- Increased engagement: Providing transcriptions can allow listeners to more easily engage with the content by highlighting important quotes or sections, and taking notes.
- Repurposing content: Transcripts can be used to repurpose content for other mediums, such as blogs, articles, or social media posts.
- Better understanding: For listeners who want to revisit specific parts of an episode, or for those who struggle to keep up with the audio, transcripts can provide a written reference.
- Improved accessibility for people with cognitive or learning disabilities: Transcriptions can provide an alternative way to access the content, which can be helpful for people with cognitive or learning disabilities.
Make your content more accessible
Closed captions for podcasts can make the content more accessible in several ways:
- Accessibility for the deaf and hard of hearing: Closed captions provide a written representation of the audio content, making the podcast accessible to people who are deaf or hard of hearing.
- Improved understanding for non-native speakers: Closed captions can help non-native English speakers better understand the content of the podcast by providing a written representation of the spoken words.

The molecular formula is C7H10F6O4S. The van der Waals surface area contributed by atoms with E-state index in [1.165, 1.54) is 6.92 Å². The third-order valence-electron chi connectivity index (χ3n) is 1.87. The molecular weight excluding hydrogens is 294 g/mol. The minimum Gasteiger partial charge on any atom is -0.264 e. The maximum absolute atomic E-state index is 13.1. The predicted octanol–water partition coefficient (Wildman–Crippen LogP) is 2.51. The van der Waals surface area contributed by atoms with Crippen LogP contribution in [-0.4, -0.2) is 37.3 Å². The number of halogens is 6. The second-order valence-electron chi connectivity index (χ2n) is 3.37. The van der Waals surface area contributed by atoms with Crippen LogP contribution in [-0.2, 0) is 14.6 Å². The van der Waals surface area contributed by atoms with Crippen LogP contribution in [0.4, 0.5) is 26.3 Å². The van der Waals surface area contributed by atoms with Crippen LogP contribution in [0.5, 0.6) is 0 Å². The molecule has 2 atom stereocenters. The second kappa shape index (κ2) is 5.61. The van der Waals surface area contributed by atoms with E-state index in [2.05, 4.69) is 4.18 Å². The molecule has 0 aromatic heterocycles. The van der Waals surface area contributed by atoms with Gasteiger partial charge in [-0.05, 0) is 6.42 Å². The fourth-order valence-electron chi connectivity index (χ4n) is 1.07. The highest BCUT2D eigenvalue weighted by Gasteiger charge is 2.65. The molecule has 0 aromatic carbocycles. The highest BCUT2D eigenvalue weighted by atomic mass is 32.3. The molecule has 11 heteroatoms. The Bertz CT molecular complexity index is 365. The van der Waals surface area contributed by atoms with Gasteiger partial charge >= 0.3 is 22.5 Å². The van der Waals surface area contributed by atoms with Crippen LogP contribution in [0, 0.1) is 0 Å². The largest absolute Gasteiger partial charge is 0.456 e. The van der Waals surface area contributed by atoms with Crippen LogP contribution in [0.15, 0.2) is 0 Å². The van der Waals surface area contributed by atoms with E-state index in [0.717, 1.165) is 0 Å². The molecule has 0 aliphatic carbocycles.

- Better accessibility in noisy environments: Closed captions can provide a visual representation of the audio content, making it easier to understand the podcast in noisy environments where audio may be difficult to hear.
- Improved accessibility for people with cognitive or learning disabilities: Closed captions can provide an alternative way to access the content, which can be helpful for people with cognitive or learning disabilities.
By providing closed captions, podcast creators can make their content more accessible to a wider audience and improve the overall listening experience for all listeners.
Expand your audience
Podcast closed captions can expand your audience by making your content more accessible to a wider range of listeners, including those who are: